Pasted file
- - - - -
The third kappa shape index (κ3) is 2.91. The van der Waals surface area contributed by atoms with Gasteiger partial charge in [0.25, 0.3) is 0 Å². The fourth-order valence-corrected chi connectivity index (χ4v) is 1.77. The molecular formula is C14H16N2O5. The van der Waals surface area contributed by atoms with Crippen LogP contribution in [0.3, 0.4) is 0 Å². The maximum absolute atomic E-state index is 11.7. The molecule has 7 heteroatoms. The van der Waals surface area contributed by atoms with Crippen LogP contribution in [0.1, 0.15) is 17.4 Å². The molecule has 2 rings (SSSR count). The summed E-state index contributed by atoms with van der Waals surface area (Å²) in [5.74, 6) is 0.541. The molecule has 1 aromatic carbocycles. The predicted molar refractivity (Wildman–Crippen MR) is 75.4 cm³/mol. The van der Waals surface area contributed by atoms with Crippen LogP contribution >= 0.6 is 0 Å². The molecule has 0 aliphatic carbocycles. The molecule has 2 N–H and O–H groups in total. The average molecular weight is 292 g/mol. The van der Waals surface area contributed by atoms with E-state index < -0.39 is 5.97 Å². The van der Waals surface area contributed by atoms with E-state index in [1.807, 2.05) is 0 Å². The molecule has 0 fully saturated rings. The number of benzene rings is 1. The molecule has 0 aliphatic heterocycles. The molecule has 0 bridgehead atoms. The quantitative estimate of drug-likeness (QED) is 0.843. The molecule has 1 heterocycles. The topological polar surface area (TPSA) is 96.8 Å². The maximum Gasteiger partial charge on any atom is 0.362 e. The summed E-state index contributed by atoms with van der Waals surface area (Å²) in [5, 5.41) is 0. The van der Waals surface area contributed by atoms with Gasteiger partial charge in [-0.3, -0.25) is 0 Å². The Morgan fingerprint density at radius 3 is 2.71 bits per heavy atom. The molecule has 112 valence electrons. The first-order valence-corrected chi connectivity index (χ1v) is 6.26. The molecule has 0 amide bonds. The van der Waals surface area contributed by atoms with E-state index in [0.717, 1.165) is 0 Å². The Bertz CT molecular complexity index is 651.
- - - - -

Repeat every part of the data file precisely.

The third kappa shape index (κ3) is 2.91. The van der Waals surface area contributed by atoms with Gasteiger partial charge in [0.25, 0.3) is 0 Å². The fourth-order valence-corrected chi connectivity index (χ4v) is 1.77. The molecular formula is C14H16N2O5. The van der Waals surface area contributed by atoms with Crippen LogP contribution in [0.3, 0.4) is 0 Å². The maximum absolute atomic E-state index is 11.7. The molecule has 7 heteroatoms. The van der Waals surface area contributed by atoms with Crippen LogP contribution in [0.1, 0.15) is 17.4 Å². The molecule has 2 rings (SSSR count). The summed E-state index contributed by atoms with van der Waals surface area (Å²) in [5.74, 6) is 0.541. The molecule has 1 aromatic carbocycles. The predicted molar refractivity (Wildman–Crippen MR) is 75.4 cm³/mol. The van der Waals surface area contributed by atoms with Crippen LogP contribution >= 0.6 is 0 Å². The molecule has 0 aliphatic carbocycles. The molecule has 2 N–H and O–H groups in total. The average molecular weight is 292 g/mol. The van der Waals surface area contributed by atoms with E-state index < -0.39 is 5.97 Å². The van der Waals surface area contributed by atoms with E-state index in [1.807, 2.05) is 0 Å². The molecule has 0 fully saturated rings. The number of benzene rings is 1. The molecule has 0 aliphatic heterocycles. The molecule has 0 bridgehead atoms. The quantitative estimate of drug-likeness (QED) is 0.843. The molecule has 1 heterocycles. The topological polar surface area (TPSA) is 96.8 Å². The maximum Gasteiger partial charge on any atom is 0.362 e. The summed E-state index contributed by atoms with van der Waals surface area (Å²) in [5, 5.41) is 0. The van der Waals surface area contributed by atoms with Gasteiger partial charge in [-0.3, -0.25) is 0 Å². The Morgan fingerprint density at radius 3 is 2.71 bits per heavy atom. The molecule has 112 valence electrons. The first-order valence-corrected chi connectivity index (χ1v) is 6.26. The molecule has 0 amide bonds. The van der Waals surface area contributed by atoms with E-state index in [0.717, 1.165) is 0 Å². The Bertz CT molecular complexity index is 651.